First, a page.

Oliver Kriete joined the Marantz team 18 years ago and is now the Denon and Marantz Product Marketing Manager in charge of hi-fi and AV products. He accepted our invitation to tell us about the Denon Ceol and Marantz Melody ranges of connected mini hi-fi systems.
S.V.: Who are the main users of Denon Ceol or Marantz Melody compact systems?
O. K.: There aren’t that many differences between the two models. Users are looking for a convenient solution as regards accessing their music, whether that involves streaming via a network with WiFi, Bluetooth, AirPlay, via a physical support or even listening to the radio. Our users find that the compact format of our all-in-one systems, with their aesthetic appearance to blend in with their surroundings, is just as important as their musical performance. The choice between Denon or Marantz is based on the aesthetic and audio features which differ between the two brands.
S.V: Ceol and Melody amplifiers are very alike. Do they share the same technology? Are there genuine differences in terms of amplification or is it simply a case of sound signature?
O.K.: These amps have some similar technological aspects. They both use the same type of digital amplification. The design of the circuits, however, is different as regards power, pre-amplification or signal processing. This is demonstrated in specifications as regards power supply of Marantz amps, with a double output for two pairs of speakers. The Marantz MCR-611 features this type of configuration with individual volume control for each pair of speakers. What is important, though, beyond common technology, is that each device has its own specific features and individual audio identity.
S.V.: The digital to analog converter models are never mentioned for both Ceol and Melody amps. Why is that?
O.K.: We believe that most users are more interested in the functions an amplifier has to offer rather than the DAC’s capacities. The average user doesn’t think about connecting the amp directly to his/her computer right away but simply wants to enjoy quality sound without thinking too much about technical features. For listeners who are more concerned about technical features, there are the Denon DA300USB and the Marantz HD-DAC1 DACs.
S.V: Denon indicates that the Ceol compact system is entirely digital, what does this mean exactly?
O.K.: It simply means that the incoming signal via USB, AirPlay or a local network is not converted into analog signals but instead is conveyed to the volume controller and amplification in a purely digital format. Only at the very end of the process is the signal converted to analog. This happens when it passes through a low pass filter inductor, a component specially developed by Denon.
S.V.: We noticed that low frequencies were particularly responsive with Denon amps. Does Denon adapt the sound in a specific way?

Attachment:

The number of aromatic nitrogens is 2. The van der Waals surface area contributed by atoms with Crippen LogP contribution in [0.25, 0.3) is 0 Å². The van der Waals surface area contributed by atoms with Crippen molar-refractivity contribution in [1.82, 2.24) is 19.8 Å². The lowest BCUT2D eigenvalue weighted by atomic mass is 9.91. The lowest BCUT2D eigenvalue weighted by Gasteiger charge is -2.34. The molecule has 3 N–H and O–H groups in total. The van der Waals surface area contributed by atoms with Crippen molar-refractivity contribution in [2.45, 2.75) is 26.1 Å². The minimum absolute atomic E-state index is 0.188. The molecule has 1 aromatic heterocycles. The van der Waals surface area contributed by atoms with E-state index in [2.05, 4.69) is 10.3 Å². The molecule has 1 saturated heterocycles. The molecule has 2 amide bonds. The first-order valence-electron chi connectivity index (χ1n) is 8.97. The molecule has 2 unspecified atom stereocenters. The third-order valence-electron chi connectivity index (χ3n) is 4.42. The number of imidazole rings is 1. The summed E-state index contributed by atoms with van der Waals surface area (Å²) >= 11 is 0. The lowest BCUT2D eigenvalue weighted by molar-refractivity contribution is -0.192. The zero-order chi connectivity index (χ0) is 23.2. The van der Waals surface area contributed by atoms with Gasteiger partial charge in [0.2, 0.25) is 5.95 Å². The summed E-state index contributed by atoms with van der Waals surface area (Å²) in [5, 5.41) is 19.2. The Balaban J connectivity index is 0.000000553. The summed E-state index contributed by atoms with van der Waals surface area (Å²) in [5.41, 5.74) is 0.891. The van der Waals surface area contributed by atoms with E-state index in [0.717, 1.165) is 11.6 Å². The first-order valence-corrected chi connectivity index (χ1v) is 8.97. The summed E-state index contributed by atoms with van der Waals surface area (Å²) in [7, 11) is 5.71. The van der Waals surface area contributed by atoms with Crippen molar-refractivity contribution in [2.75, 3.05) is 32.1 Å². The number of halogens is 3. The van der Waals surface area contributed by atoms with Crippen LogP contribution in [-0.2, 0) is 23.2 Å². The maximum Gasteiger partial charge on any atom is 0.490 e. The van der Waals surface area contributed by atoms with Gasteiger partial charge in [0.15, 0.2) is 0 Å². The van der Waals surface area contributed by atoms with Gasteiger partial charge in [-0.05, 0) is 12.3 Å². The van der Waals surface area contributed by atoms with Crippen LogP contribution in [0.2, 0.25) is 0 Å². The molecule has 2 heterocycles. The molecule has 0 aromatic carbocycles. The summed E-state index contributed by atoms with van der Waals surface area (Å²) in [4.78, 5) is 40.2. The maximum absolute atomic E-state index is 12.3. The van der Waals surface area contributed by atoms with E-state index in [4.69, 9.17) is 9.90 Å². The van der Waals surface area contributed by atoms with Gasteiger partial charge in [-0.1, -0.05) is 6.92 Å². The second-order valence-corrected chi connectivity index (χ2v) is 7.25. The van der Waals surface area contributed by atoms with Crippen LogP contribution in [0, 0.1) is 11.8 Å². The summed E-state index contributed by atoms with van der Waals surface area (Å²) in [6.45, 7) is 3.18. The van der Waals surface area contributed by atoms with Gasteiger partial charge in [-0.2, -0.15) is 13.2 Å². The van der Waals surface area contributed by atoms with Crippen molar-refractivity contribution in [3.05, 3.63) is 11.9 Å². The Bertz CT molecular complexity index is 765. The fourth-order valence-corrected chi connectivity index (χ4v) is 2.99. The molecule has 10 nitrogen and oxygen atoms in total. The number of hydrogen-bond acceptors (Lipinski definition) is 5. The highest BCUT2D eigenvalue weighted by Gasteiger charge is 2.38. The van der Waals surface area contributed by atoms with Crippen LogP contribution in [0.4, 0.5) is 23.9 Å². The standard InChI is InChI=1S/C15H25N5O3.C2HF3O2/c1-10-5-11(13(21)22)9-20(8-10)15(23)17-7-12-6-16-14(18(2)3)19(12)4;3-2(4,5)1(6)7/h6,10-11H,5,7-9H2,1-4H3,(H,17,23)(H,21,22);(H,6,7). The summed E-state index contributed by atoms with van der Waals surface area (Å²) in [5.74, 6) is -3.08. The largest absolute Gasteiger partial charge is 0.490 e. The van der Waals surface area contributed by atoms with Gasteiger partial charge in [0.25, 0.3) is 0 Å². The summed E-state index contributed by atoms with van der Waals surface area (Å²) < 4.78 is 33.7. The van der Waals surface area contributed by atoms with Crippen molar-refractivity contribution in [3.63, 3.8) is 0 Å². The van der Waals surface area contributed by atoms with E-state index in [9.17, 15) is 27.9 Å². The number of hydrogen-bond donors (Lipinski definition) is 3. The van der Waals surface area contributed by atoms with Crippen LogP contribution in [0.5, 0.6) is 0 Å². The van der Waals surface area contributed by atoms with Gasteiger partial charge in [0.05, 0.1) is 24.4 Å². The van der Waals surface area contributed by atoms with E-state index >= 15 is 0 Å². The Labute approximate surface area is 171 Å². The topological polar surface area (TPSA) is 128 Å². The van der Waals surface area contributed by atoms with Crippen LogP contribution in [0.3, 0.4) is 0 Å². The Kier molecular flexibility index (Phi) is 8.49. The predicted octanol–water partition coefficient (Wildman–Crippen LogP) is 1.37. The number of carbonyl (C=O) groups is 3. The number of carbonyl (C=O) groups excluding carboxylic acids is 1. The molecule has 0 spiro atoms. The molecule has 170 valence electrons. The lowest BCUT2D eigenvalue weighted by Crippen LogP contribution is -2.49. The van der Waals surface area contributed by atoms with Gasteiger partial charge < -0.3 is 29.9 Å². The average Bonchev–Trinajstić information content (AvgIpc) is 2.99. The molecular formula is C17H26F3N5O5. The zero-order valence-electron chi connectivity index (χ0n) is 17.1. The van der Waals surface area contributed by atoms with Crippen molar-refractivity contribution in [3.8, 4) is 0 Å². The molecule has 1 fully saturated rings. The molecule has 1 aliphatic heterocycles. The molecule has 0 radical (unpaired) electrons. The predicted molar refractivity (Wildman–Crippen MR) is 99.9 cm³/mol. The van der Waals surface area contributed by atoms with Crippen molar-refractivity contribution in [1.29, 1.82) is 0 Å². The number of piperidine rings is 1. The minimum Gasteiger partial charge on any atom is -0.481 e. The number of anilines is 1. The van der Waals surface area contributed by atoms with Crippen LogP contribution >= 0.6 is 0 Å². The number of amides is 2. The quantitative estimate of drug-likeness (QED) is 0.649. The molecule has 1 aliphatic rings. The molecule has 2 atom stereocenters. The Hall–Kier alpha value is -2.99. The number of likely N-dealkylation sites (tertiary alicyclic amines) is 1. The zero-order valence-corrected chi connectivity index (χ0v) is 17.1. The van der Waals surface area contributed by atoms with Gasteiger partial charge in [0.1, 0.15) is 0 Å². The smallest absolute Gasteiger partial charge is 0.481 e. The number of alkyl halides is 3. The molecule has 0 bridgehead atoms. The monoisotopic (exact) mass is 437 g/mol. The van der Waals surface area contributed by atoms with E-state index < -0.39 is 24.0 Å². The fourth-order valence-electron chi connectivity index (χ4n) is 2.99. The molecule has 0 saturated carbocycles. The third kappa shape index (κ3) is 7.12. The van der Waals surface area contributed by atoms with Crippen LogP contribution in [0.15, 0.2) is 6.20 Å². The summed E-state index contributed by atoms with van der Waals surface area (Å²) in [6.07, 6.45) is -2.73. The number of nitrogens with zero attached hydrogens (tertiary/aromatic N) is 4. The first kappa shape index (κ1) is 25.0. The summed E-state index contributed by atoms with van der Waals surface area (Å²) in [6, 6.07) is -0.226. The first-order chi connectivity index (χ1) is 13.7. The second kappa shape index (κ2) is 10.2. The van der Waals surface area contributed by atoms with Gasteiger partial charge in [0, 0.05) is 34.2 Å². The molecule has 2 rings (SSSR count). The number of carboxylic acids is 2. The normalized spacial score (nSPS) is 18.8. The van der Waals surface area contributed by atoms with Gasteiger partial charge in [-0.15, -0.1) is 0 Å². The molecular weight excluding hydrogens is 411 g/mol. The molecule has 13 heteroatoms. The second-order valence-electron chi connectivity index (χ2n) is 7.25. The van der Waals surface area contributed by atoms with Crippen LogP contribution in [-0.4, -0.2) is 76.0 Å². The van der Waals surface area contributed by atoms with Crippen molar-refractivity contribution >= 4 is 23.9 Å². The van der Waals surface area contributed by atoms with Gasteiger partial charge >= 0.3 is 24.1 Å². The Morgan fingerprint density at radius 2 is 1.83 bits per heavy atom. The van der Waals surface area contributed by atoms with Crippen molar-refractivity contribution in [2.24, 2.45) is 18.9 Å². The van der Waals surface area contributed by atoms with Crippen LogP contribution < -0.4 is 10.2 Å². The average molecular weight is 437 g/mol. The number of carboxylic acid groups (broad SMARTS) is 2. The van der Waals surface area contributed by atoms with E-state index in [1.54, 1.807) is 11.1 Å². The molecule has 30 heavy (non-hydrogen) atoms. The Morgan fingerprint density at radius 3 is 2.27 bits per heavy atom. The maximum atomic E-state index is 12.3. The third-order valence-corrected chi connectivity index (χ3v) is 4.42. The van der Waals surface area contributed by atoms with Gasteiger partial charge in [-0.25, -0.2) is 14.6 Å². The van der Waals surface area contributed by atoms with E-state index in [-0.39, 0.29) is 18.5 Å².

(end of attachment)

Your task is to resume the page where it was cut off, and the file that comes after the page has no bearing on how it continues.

O.K.: Ceol compact systems are sometimes delivered with specific speakers for which there is a specific low frequency sound equalizer. When this option is deactivated, bass remains one of the highlights of our compact systems. This is, indeed, our intention.
S.V.: What has been improved in the latest Ceol and Melody systems?
O.K.: We improved the Denon speakers in the Ceol compact systems. Low frequencies are better and sound dispersion has been enhanced. As regards the electronic components, we have extended the frequency response and perfected the medium range to add more detail and therefore obtain a superior resolution. We have avoided any excessive brightness. Delivery is more open and airy but not harsh. We are extremely pleased with the final outcome.
As for the new Marantz Melody range, brought out this summer, we have carried out many technical improvements like the output for A/B speakers with volume control, a pre-out output, as well as DSD compatibility and Spotify Connect support. Marantz Melody compact systems now feature an NFC Bluetooth receiver. The front panel illumination can be changed to different colours.
S.V: The Ceol and Melody headphone amps are “surprisingly” good.
O.K.: That’s because both Denon and Marantz select only the best components. We can overcome any obstacle and perfect the slightest details in order to achieve these results.
S.V.: What can we expect from the latest Denon Ceol and Marantz Melody models? A type B USB port for computers perhaps?
O.K.: We’re going to continue meeting customers’ expectations, that’s for sure. A USB DAC isn’t on the cards but as online music services are becoming increasingly popular, we could enhance this aspect. We haven’t decided to replace the current ranges for the time being (ed.Denon Ceol N4, Denon Ceol N9, Marantz MCR-511 and Marantz MCR-611).
S.V.: DSD format is becoming increasingly superior. Could we envisage a day when Ceol and Melody compact amplifiers would add this function?
Denon Ceol systems are not currently compatible with the DSD format. They support many different HD formats up to 24 bits and 192 kHz. The Marantz MCR-511 and MCR-611 can play DSD files up to 2.8 MHz and even the gapless mode.
S.V.: Are you planning on adding a Bluetooth aptX receiver?
O.K.: No, we have adopted an approach which focuses even more on quality as regards our compact systems (lossless WiFi streaming).
S.V.: Are you planning on integrating native support for online music services such as Deezer or Qobuz in Ceol and Melody firmware?
O.K.: Simple firmware updates wouldn’t allow us to do this. These online streaming services can however be accessed using AirPlay technology orBluetooth technology for Android devices.
S.V.: Can Ceol compact systems be used with HEOS multiroom devices?
O.K.: Yes, all our products can be integrated into a HEOS system thanks to the HEOS Link.
This post is also available in: French
Read our review on the Denon DRA-100 – an audiophile network amplifier based on the Ceol model.